February 9, 2014

This AOL Distressed Babies BS Really Pisses Me Off.

I've had several friends and colleagues I admire deeply who have worked for AOL over the years, but I passed on at least three opportunities to work there myself. When AOL people kicked around Daddy Types early in the blogging boom, I turned down any discussion of selling out to the company. I was critical of the current AOL's purchase the Huffington Post, which I saw as built on an unfair structure that funneled almost all the company's value to one person, even as many of those who created content for the company went uncompensated at all. To me, whatever valid journalism HP has managed to produce has always been tainted by the company's exploitative core. And don't get me started on Patch.

I've been satisfied all these years to accept that talented, smart, even visionary people have been able to work there, even though the company has never felt or seemed right for me. Or to me. Which was fine. But in the 20+ years I've followed the company closely, nothing AOL has ever done surpasses CEO Tim Armstrong's actions this week for sheer outrageous #$*%(ed-upedness. And yes, that includes the Time Warner merger.

Tim Armstrong announced the company was cutting employer contributions to 401k plans, and then blamed Obamacare, which was bullshit in the first place. But then to bolster his claim of out-o-control healthcare costs, he claimed two "distressed babies" born to AOL employees in 2012 had, on their own, cost the company over $1 million apiece in medical expenses. This logic and this claim has been gutted by many journalists this week, and in the face of public backlash, Armstrong kind-of-apologized and reversed the 401k cuts.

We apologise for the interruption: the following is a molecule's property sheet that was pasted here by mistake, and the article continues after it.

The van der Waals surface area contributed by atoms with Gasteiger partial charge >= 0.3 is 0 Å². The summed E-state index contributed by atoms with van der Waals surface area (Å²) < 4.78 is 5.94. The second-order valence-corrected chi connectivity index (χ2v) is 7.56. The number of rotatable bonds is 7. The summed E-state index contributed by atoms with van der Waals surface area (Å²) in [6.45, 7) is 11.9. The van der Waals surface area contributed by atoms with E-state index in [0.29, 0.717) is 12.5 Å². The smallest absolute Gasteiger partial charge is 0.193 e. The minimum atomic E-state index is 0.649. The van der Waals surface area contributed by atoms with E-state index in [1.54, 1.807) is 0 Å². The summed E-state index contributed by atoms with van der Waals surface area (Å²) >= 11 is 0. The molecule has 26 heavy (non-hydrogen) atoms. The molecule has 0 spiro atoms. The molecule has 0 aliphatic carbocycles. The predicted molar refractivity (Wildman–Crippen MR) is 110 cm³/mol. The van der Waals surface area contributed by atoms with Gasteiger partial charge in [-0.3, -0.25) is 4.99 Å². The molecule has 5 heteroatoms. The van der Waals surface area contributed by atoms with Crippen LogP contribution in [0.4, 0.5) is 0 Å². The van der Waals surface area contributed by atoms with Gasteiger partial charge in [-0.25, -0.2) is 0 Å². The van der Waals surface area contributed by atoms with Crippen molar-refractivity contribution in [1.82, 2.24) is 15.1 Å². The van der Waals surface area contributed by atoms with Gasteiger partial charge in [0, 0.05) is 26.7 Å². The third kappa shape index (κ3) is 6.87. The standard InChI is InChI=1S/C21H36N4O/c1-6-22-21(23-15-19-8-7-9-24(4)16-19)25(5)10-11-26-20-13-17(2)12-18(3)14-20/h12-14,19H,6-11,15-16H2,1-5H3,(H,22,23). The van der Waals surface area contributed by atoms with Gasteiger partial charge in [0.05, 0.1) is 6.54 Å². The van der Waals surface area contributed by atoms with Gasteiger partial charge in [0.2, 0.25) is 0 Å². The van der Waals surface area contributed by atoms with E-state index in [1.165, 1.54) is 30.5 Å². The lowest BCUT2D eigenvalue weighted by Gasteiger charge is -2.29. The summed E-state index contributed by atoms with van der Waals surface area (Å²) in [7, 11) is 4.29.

But the hand has already been played, and the damage has already been done. That a CEO of a major company in 2014 would even think to blame "high-risk pregnancies" for cutting employee benefits should be unacceptable. That he did so while paying himself $12 million/year, several times the cost of the cuts themselves, only crystallizes Armstrong's unsuitability for his job. That he did this all after wasting hundreds of millions of dollars on his failed vision for Patch, shows that neither Armstrong nor the board exhibit a shred of responsibility to shareholders.

All of this was obvious yesterday, though. That was before Deanna Fei, the mother of one of those "distressed babies" Armstrong blamed, told her family's harrowing story in Slate. It is exactly the kind of totally unexpected, potentially catastrophic, and utterly necessary medical treatment that health insurance is designed for. If Armstrong were clueless about this, he'd be stupid and unfit for his job. The fact that he made bullshit excuses and blamed a system that saved a kid's life like it should means he should be fired immediately, and that AOL's board is on the hook for every day he remains at the company.

My Baby and AOL's Bottom Line [slate]

1 Comment

Even for clueless one-percenter CEOs, this seemed like a particularly tone-deaf dick move.

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